How to Run Faster: 5 Running Drills to Improve Speed
Run Faster: Using Simple Speed Drills To Get Faster
If you’re a runner, or really any type of athlete, there’s a pretty good chance that you want to get faster. It really doesn’t matter whether you focus your time on marathons, 5Ks or playing basketball. Speed is key. Most of the time, though, when an athlete decides that they want to run faster, they take a pretty simplistic approach; they run faster. As logical as it seems, this strategy just isn’t going to work. Sorry. Instead, you need to include specific speed drills in your regular schedule – workouts that are designed to improve your speed and power. So, to get you started, here are five speed drills to help you shave precious seconds off your time.
Why Running Speed Drills?
Before we get into the speed drills themselves, though, there’s some basic information you need to have. First and foremost: why should you do speed drills? After all, these workouts do represent a deviation from your regular workout routine – which can be a scary venture.
These particular drills, however, are intended to complement your larger routine by developing your muscles’ ability to contract quickly. Even the runner’s typical “speed days,” which usually involve high intensity interval training (HIIT), don’t emphasize this type of dynamic power as much. Why?
Because HIIT – while absolutely effective – is a very general workout. These speed drills, though, are designed to target specific muscle groups and movements. This focused approach, then, allows for faster and more dramatic improvements in the involved muscles.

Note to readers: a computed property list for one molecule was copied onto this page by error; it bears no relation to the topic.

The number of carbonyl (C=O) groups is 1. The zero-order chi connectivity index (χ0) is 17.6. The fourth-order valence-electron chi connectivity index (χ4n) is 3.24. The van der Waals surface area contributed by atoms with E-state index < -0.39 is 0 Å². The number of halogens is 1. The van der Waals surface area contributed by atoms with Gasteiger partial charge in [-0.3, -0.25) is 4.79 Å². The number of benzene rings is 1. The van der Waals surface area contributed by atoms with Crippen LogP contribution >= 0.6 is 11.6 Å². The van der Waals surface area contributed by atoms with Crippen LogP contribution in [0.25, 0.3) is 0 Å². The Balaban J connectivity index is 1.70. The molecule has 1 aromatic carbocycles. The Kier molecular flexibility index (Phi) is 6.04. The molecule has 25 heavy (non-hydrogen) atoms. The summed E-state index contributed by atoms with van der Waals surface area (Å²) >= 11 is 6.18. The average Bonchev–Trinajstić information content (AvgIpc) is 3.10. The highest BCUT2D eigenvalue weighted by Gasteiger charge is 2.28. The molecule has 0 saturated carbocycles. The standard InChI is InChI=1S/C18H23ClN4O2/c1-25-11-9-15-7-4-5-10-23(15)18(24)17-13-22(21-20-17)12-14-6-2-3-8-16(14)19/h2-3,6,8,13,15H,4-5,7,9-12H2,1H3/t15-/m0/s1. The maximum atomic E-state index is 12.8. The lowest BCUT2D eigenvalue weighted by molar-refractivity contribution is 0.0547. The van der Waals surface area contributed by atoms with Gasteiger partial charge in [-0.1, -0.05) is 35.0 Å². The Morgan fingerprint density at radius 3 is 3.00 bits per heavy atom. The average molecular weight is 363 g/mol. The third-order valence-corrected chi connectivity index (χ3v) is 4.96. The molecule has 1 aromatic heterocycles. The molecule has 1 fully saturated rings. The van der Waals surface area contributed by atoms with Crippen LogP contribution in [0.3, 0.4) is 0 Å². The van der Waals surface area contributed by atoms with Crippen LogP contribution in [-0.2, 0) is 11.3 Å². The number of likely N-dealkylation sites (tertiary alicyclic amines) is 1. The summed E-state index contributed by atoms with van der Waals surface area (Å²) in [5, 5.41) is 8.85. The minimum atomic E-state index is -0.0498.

Put simply, each muscle is forced to do more work and therefore make more rapid progress. Which is what we want.
A little more subtly, speed drills also greatly improve your running form. These drills essentially deconstruct the larger, more complex movement of running into small, exaggerated exercises – like the high knees drill. You (hopefully) lift your knees when you run. But that lift is quick and relatively minor. Plus, it’s down while your doing several other movements and you likely don’t give it a ton of thought.
When you do high knees, though, that lift is your world. All you’re doing is lifting your knees, allowing you to think solely about this one, tiny element of your running form.
How To Use Them
By their very nature, speed drills are intense. To see steady improvements in your performance, then, you need to make wise use of this training tool. Do not overdo it.
So, how can you use speed drills properly without exhausting or – even worse – hurting your muscles and joints?
You have some options. First, you can take these drills onto the end of your long, slow running days. You should not, however, go through them after your speed or HIIT runs. This approach might be a challenge for some people, though. Not only are you likely to be tired at the end of those long runs, but it’s also going to make your workouts pretty lengthy.
Or, you can make these speed drills their own workout. To do this, you’re going to perform the drills in a way that pretty closely resembles a strength training circuit. Each drill will be performed for a set amount of reps or time before moving on to the next. The entire workout should then be repeated two or three times.
Either way, your speed drills should be done twice a week with two recovery days between them. This doesn’t mean that you can’t do anything on those recovery days, though. Just don’t do HIIT or speed drills.
Although it’s often neglected, a proper warm up is an absolutely crucial part of any workout. And speed drills are no exception. If you decided to include your speed drills with your slow runs, that run will be your warm up. You get to skip this step.